A few months after receiving the dunning letter and documents, the Reeses filed in federal district court a complaint against the Ellis law firm for violations of the FDCPA. The complaint alleges that the law firm is a “debt collector,” that it “sought to collect debts” from the Reeses, and that its letter contains “false, deceptive[,] or misleading representation[s]” in violation of 15 U.S.C. § 1692e.2 The Reeses filed the complaint and sought statutory damages on behalf of a proposed class consisting of the “more than five hundred” people who received similar letters and documents from the Ellis law firm. See 15 U.S.C. § 1692k(a)(2) (providing that plaintiffs may recover statutory damages from a debt collector for any violation of the FDCPA). They attached to the complaint the entire contents of the dunning notice (the cover letter and the three attached documents).
The Ellis law firm moved to dismiss the complaint for failure to state a claim, arguing that the firm is not subject to the requirements of § 1692e because it is not a “debt collector” and sending the letter and other documents did not amount to debt collection activity but instead was merely an attempt to enforce a client's security interest. A magistrate judge issued a report recommending granting that motion to dismiss, which the district court did.
We review de novo a district court's interpretation of a statute. United States v. Dodge, 597 F.3d 1347, 1350 (11th Cir.2010) (en banc). We also review de novo the grant of a motion to dismiss under Rule 12(b)(6), “accepting the allegations in the complaint as true and construing them in the light most favorable to the plaintiff.” Belanger v. Salvation Army, 556 F.3d 1153, 1155 (11th Cir.2009). A complaint must state a facially plausible claim for relief, and “ ‘[a] claim has facial plausibility when the plaintiff pleads factual content that allows the court to draw the reasonable inference that the defendant is liable for the misconduct alleged.’ ” Wooten v. Quicken Loans, Inc., 626 F.3d 1187, 1196 (11th Cir.2010) (quoting Ashcroft v. Iqbal, 556 U.S. 662, 678, 129 S.Ct. 1937, 1949, 173 L.Ed.2d 868 (2009)). Because the Ellis law firm's dunning letter and enclosed documents were attached to the Reeses' complaint as an exhibit, we treat them as part of the complaint for Rule 12(b)(6) purposes. See Brooks v. Blue Cross & Blue Shield of Fla., Inc., 116 F.3d 1364, 1369 (11th Cir.1997).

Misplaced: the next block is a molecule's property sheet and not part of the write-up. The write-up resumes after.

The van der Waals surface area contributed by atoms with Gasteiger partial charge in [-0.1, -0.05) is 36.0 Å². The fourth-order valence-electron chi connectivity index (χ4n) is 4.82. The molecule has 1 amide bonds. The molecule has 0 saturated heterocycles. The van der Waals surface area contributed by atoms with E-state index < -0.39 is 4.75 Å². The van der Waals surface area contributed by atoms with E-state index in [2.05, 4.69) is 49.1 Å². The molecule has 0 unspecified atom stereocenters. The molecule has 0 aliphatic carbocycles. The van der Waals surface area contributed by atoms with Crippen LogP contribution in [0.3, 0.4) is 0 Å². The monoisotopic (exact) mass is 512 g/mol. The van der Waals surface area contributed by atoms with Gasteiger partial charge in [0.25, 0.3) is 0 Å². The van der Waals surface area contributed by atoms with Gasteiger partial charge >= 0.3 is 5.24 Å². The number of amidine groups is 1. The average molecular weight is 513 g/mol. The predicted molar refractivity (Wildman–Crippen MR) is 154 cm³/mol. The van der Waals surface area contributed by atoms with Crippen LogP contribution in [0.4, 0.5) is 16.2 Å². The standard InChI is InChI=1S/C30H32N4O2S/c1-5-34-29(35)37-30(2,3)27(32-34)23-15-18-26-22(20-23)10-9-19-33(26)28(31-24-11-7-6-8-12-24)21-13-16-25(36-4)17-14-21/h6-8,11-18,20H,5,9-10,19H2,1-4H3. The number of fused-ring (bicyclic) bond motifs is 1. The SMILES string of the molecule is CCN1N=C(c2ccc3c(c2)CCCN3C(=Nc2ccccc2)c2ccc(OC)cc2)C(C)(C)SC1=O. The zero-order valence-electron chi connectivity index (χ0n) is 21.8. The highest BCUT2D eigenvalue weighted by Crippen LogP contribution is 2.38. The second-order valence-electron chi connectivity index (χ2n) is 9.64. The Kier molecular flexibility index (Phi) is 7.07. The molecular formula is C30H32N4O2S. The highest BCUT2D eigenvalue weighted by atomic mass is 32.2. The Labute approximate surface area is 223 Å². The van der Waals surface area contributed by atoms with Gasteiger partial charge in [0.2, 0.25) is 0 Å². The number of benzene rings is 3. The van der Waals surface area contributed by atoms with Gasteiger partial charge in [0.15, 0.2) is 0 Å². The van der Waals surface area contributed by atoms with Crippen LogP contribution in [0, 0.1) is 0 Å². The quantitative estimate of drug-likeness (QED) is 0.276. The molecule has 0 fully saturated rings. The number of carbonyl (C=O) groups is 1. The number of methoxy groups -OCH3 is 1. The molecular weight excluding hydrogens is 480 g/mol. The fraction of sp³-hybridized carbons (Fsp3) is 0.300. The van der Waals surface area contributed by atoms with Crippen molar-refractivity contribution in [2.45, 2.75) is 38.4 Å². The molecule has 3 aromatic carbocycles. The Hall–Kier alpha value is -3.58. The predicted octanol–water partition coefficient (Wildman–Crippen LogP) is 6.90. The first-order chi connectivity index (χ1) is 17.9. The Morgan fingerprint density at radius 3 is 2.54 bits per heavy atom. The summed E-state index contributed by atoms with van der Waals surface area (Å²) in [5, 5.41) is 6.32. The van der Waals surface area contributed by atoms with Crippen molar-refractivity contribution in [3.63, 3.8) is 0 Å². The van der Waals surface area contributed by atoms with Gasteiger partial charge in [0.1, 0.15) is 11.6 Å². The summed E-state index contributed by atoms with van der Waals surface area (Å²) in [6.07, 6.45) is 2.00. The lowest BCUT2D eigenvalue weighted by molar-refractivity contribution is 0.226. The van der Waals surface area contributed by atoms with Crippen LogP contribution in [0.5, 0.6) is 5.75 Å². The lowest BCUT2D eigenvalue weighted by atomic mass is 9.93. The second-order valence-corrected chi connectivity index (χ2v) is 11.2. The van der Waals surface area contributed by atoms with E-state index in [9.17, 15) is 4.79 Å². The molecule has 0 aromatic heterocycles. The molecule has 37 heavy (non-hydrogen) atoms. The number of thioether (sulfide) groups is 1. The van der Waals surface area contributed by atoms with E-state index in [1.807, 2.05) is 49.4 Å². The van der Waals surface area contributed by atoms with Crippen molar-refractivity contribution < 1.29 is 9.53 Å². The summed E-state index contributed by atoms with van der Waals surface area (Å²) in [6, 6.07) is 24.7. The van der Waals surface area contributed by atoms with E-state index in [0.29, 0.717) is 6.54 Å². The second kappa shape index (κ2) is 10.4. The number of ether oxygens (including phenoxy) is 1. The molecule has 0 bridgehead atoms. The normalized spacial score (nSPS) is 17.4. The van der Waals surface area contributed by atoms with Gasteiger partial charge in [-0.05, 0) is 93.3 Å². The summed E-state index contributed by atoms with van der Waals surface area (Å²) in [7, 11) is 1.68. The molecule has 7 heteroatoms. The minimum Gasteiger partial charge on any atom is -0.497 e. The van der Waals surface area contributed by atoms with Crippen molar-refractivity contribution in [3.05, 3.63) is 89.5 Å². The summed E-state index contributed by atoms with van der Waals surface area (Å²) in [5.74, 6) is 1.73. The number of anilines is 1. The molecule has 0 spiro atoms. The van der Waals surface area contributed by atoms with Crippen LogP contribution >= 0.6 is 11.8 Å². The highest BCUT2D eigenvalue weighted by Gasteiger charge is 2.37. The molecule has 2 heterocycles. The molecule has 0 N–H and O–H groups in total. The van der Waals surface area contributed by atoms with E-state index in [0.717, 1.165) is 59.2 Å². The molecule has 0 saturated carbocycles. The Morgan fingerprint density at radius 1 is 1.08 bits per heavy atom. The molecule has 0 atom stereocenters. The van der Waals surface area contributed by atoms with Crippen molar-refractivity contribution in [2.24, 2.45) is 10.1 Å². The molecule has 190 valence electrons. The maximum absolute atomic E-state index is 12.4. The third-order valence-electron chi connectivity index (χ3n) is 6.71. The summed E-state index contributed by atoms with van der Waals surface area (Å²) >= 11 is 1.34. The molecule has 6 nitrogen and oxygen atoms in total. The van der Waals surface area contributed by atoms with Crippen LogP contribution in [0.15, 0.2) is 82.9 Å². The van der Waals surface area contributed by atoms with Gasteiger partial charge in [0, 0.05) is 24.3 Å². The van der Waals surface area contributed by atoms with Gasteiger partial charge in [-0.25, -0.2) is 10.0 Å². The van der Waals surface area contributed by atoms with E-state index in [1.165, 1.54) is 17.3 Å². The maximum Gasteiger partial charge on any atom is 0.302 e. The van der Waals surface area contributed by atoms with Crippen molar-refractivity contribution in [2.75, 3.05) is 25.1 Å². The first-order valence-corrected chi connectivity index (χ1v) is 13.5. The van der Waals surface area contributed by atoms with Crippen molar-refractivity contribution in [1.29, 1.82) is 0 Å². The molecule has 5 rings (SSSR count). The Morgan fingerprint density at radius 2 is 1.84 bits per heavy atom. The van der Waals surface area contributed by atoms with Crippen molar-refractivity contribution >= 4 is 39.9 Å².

We begin our analysis by highlighting the difference between a promissory note and a security interest. A promissory note is a contract evidencing a debt and specifying terms under which one party will pay money to another. See Black's Law Dictionary 1089 (8th ed. 2004) (defining “promissory note” as an “unconditional written promise, signed by the maker, to pay absolutely and in any event a certain sum of money either to, or to the order of, the bearer or a designated person”); see also Ga.Code Ann. § 11–9–102(a)(64) (“ ‘Promissory note’ means an instrument that evidences a promise to pay a monetary obligation․”). By contrast, a security interest is not a promise to pay a debt; it is an interest in some collateral that a lender can take if a debtor does not fulfill a payment obligation. See Black's Law Dictionary 1384 (8th ed. 2004) (defining a “security” as “[c]ollateral given or pledged to guarantee the fulfillment of an obligation”). A mortgage is a type of security interest with real property as the collateral. See Black's Law Dictionary 1031 (8th ed. 2004); see also Ga.Code Ann. § 44–14–30 (“A mortgage in this state is only security for a debt and passes no title.”).
This case involves both a promissory note and a security interest. The Ellis law firm's letter to the Reeses states that the Reeses had granted to Provident a “Note” for $650,000 (a promissory note) and had given Provident a “Security Deed” in their real property (a mortgage). Under that promissory note and security deed, Provident was entitled to foreclose on the Reeses' property if they defaulted on the promissory note.
With the distinction between a promissory note and a security interest in mind, we turn to the question of whether the Reeses' complaint states a plausible claim for relief. The FDCPA prohibits a “debt collector” from using a “false, deceptive, or misleading representation or means in connection with the collection of any debt.” 15 U.S.C. § 1692e. That means in order to state a plausible FDCPA claim under § 1692e, a plaintiff must allege, among other things, (1) that the defendant is a “debt collector” and (2) that the challenged conduct is related to debt collection.